Cyprus has been divided since 1974. Greek Cypriots, nearly 80% of the population, live in the southern two thirds of the island. Turkish Cypriots live in the “Turkish Republic of Northern Cyprus” (recognized only by Turkey), with about 30,000 Turkish troops providing security. U.N. peacekeeping forces maintain a buffer zone between the two. Members of Congress have urged the Administration to be more active, although they have not proposed an alternative to the U.N.-sponsored talks.
Cyprus: Status of U.N. Negotiations
Cyprus has been divided since 1974. Greek Cypriots, nearly 80% of the population, live in the southern two thirds of the island. Turkish Cypriots live in the “Turkish Republic of Northern Cyprus” (recognized only by Turkey), with about 30,000 Turkish troops providing security. U.N. peacekeeping forces maintain a buffer zone between the two. Members of Congress have urged the Administration to be more active, although they have not proposed an alternative to the U.N.-sponsored talks.
Cyprus: Status of U.N. Negotiations
Cyprus has been divided since 1974. Greek Cypriots, nearly 80% of the population, live in the southern two thirds of the island. Turkish Cypriots live in the “Turkish Republic of Northern Cyprus” (recognized only by Turkey), with about 30,000 Turkish troops providing security. U.N. peacekeeping forces maintain a buffer zone between the two. Members of Congress have urged the Administration to be more active, although they have not proposed an alternative to the U.N.-sponsored talks.
Cyprus: Status of U.N. Negotiations
Cyprus has been divided since 1974. Greek Cypriots, nearly 80% of the population, live in the southern two thirds of the island. Turkish Cypriots live in the “Turkish Republic of Northern Cyprus” (recognized only by Turkey), with about 30,000 Turkish troops providing security. U.N. peacekeeping forces maintain a buffer zone between the two. Members of Congress have urged the Administration to be more active, although they have not proposed an alternative to the U.N.-sponsored talks.
Cyprus: Status of U.N. Negotiations
Cyprus has been divided since 1974. Greek Cypriots, nearly 80% of the population, live in the southern two thirds of the island. Turkish Cypriots live in the “Turkish Republic of Northern Cyprus” (recognized only by Turkey), with about 30,000 Turkish troops providing security. U.N. peacekeeping forces maintain a buffer zone between the two. Members of Congress have urged the Administration to be more active, although they have not proposed an alternative to the U.N.-sponsored talks.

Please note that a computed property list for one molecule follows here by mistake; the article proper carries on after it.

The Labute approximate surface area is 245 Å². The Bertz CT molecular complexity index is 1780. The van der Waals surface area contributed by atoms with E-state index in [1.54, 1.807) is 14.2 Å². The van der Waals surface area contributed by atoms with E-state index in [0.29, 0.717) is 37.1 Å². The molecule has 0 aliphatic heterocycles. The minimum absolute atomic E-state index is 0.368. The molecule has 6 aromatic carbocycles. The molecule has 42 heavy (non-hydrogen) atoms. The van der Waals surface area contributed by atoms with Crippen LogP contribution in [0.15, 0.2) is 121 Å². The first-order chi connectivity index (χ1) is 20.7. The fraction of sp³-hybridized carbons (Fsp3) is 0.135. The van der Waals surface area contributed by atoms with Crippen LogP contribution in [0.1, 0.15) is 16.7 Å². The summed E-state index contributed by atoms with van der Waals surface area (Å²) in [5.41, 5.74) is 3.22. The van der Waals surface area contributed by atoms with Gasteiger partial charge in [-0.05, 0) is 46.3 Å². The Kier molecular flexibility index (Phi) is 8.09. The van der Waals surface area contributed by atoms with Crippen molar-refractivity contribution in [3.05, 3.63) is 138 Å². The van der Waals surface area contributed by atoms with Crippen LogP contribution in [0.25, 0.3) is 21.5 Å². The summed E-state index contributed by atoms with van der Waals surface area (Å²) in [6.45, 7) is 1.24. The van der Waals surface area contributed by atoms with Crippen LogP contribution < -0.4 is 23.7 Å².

Cyprus: Status of U.N. Negotiations
Cyprus has been divided since 1974. Greek Cypriots, nearly 80% of the population, live in the southern two thirds of the island. Turkish Cypriots live in the “Turkish Republic of Northern Cyprus” (recognized only by Turkey), with about 30,000 Turkish troops providing security. U.N. peacekeeping forces maintain a buffer zone between the two. Members of Congress have urged the Administration to be more active, although they have not proposed an alternative to the U.N.-sponsored talks.
Cyprus: Status of U.N. Negotiations
Cyprus has been divided since 1974. Greek Cypriots, nearly 80% of the population, live in the southern two thirds of the island. Turkish Cypriots live in the “Turkish Republic of Northern Cyprus” (recognized only by Turkey), with about 30,000 Turkish troops providing security. U.N. peacekeeping forces maintain a buffer zone between the two. Members of Congress have urged the Administration to be more active, although they have not proposed an alternative to the U.N.-sponsored talks.
Cyprus: Status of U.N. Negotiations
Cyprus has been divided since 1974. Greek Cypriots, nearly 80% of the population, live in the southern two thirds of the island. Turkish Cypriots live in the “Turkish Republic of Northern Cyprus” (recognized only by Turkey), with about 30,000 Turkish troops providing security. U.N. peacekeeping forces maintain a buffer zone between the two. Members of Congress have urged the Administration to be more active, although they have not proposed an alternative to the U.N.-sponsored talks.
Cyprus: Status of U.N. Negotiations
Cyprus has been divided since 1974. Greek Cypriots, nearly 80% of the population, live in the southern two thirds of the island. Turkish Cypriots live in the “Turkish Republic of Northern Cyprus” (recognized only by Turkey), with about 30,000 Turkish troops providing security. U.N. peacekeeping forces maintain a buffer zone between the two. Members of Congress have urged the Administration to be more active, although they have not proposed an alternative to the U.N.-sponsored talks.
Cyprus: Status of U.N. Negotiations
Cyprus has been divided since 1974. Greek Cypriots, nearly 80% of the population, live in the southern two thirds of the island. Turkish Cypriots live in the “Turkish Republic of Northern Cyprus” (recognized only by Turkey), with about 30,000 Turkish troops providing security. U.N. peacekeeping forces maintain a buffer zone between the two. Members of Congress have urged the Administration to be more active, although they have not proposed an alternative to the U.N.-sponsored talks.
Azerbaijan's October 2008 Presidential Election: Outcome and Implications